Conflict Pornography

July 13, 2008 | By | 13 Replies More

Conflict: competitive or opposing action of incompatibles: antagonistic state or action.

Pornography: (3): the depiction of acts in a sensational manner so as to arouse a quick intense emotional reaction.

What else could it be, other than conflict pornography, when a major media source unnecessarily frames a story in such a way as to concoct a “conflict” in order to arouse a quick intense emotion reaction in its readers? That’s exactly what Newsweek did this week with its cover story: Lincoln vs. Darwin: Who Matters More?

I can imagine what the Newsweek Editors were really thinking: Americans get easily bored unless there is conflict. Even concocted or unnecessary conflicts will do the trick. Let’s turn Lincoln against Darwin to sell more advertising. Just as we’ve turned every election into a horse race rather than a sober choice. Let’s conjure up conflicts everywhere so that Americans don’t get distracted and thus turn away to watch one of the dozens of sports contests playing at every hour of the day. Let’s frame all of our stories as conflicts so that Americans don’t run off and watch any of innumerable movies where violent conflict appears to be the plot itself, rather than a means to a higher end.

Americans can’t help themselves when there is a conflict to behold. The corporate media knows that Americans are war-mongers. They know that when we are troubled, we are always relieved to know that we can go to war. As we’ve repeatedly done in Latin America. After all, war is movement. War is doing something. Not going to war is nothing. War is conflict. All movement is progress. Therefore, War is progress. Peace is boring. Darwin is boring. Lincoln is boring. But Lincoln versus Darwin is a conflict and thus it is interesting. Just like attacking Iran is more interesting because it is laden with conflict rather than peaceful resolution based on compromise.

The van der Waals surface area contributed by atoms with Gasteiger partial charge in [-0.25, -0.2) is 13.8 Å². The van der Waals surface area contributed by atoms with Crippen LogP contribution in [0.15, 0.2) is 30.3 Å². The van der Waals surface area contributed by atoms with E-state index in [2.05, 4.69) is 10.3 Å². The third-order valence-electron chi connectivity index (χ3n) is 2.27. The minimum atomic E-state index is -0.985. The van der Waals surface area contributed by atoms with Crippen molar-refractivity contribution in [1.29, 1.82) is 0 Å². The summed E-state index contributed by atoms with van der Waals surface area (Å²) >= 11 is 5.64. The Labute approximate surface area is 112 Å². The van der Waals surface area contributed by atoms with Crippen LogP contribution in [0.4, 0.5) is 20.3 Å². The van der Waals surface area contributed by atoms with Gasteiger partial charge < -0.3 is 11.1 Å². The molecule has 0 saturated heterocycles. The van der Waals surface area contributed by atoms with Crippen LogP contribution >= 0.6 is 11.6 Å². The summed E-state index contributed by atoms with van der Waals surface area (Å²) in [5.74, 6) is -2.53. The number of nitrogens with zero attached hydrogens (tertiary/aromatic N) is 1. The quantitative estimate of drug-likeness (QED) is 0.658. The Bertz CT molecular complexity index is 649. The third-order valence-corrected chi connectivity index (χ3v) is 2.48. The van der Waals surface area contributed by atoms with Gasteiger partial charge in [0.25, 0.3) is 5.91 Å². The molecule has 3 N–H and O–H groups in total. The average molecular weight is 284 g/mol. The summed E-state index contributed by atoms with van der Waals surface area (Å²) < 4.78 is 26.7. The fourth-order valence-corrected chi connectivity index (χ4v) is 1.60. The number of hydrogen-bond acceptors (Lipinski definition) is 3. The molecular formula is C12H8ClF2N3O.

Therefore, let’s not have any more stories based on resolved conflict. Let’s not herald two great men. Let’s pit them against each other. Just like we’ve done with God versus Allah. Or gays versus straights. Or Blacks versus Whites. Or Liberals versus Conservatives.

Human animals are rigged to give immediate and sustained attention to conflict. We need to be more aware of our propensity because we are so easily manipulated by those who choose to frame their communications as conflict when, in reality, other frames are much more appropriate. Because we are so vulnerable to apparent conflict, manipulative news media can make irrelevant things look relevant and un-compelling things look compelling. The news media all too often feeds our base craving for stories full of conflict. For a lot of evidence, just check out your local TV news. Huge issues involving the survival of the American way of life (exhaustion of resources, overpopulation and white collar systemic fraud) are overlooked. Rather, we get massive doses of the local crime report and sports. A bit of conflict will make just about any story look compelling.

But our yearning for conflict is addictive, just like our yearning for sweets, fatty or sugary foods, drugs, physical possessions and (for some of us) indiscriminate sex. These cravings run deep in human animals. We need to be made more aware of them, so that we don’t pursue warped priorities.  We could know more about them if we studied Darwin, even if we don’t worry about whether he was more important than Lincoln.  If we take that time to know more about the biology of human animals, maybe we wouldn’t run around getting mesmerized by conflict pornography.